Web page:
Wednesday, September 23, 2009

We're All Going to Die Terribly

One of the important parts of planning and running a role-playing game is the same as plotting a novel or writing a script. It is about managing threat levels. Doing this has a cascade effect that impacts pacing, tension, horror--if that is your angle--and mood. Take the ever-popular zombie apocalypse. The threat level is high any time that the characters are out in the world rather than sitting in their safety zones. Even in the safety of their sanctuaries all of the dangers of the old world loom around every corner. A pall hangs over everything because the walking dead dominate the mental landscape as much as the external one. This makes for constant inescapable tension. The dark mood is always an instant away only to be forgotten briefly.

This general look at the threat level of the setting is just that, only an overview. Scaling down to the level of specific encounters the danger presented to the protagonists can only reach a certain pitch. The protagonists must be able to survive--at least until the end, since they can only be killed once. There must be some way out of every situation. Something natural or organic and not forced or contrived. By the same token it should not be a cakewalk either. A balance must be struck. In a game luck can be a factor that brings disastrous results with even the most balance encounter. An author or scriptwriter can bend luck to their will on the other hand, again only in a way that seems genuine. Either way there needs to be room for adjustment.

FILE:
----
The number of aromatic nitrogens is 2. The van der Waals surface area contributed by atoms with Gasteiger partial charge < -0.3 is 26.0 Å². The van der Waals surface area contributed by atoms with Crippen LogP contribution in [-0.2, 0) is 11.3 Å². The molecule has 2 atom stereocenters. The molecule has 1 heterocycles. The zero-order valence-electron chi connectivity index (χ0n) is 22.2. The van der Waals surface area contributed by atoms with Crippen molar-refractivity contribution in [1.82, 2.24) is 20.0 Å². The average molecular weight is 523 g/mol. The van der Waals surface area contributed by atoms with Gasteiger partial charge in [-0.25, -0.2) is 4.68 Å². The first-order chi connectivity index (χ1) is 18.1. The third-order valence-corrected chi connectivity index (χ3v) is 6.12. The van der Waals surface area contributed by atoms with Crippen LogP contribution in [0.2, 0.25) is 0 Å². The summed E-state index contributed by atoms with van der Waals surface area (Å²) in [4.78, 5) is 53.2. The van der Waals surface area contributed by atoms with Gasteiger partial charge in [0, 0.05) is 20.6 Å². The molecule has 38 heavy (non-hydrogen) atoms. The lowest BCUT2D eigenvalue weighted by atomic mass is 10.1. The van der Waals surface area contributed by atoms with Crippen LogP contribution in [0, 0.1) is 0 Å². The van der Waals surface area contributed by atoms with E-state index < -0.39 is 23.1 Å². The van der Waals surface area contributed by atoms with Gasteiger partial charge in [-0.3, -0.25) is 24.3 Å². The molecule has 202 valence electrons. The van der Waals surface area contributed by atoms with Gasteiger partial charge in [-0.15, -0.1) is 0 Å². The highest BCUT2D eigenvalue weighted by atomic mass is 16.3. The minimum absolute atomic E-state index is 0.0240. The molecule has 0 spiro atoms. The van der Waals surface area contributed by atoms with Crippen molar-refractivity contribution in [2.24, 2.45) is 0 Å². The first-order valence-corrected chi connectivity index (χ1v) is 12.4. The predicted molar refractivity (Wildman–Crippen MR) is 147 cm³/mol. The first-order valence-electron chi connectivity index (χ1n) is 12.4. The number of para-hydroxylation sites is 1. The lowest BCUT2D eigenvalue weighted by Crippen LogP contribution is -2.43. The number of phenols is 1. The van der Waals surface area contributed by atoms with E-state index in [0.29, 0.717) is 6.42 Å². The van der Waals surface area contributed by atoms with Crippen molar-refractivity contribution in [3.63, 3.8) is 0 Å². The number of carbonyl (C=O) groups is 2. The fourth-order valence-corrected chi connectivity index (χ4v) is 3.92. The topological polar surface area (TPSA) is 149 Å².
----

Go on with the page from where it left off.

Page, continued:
A threat level system became a part of AD&D recently--in terms of the game's long history--to the joy of some and derision of others. It is a quick and easy way to say this many player characters of this level of power should fight these, these or those. It can be rigid and by the nature of its existence can drain away some of the tension, especially if the players know the Game Master is sticking by it. The player will likely even be familiar enough that they can tell an encounter is safely balanced. This tension draining phenomena can happen even with fiction, and especially scripts for television. Certain characters just aren't going to die. There will be an out to almost any situation that seems hopeless. Some things just are not going to change or come to an end.

Mood: open.

Music: Too Much, Too Soon by Green Day and It ('s A Monster) by Extreme.

Green Day: American Idiot
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Extreme: Pornograffitti
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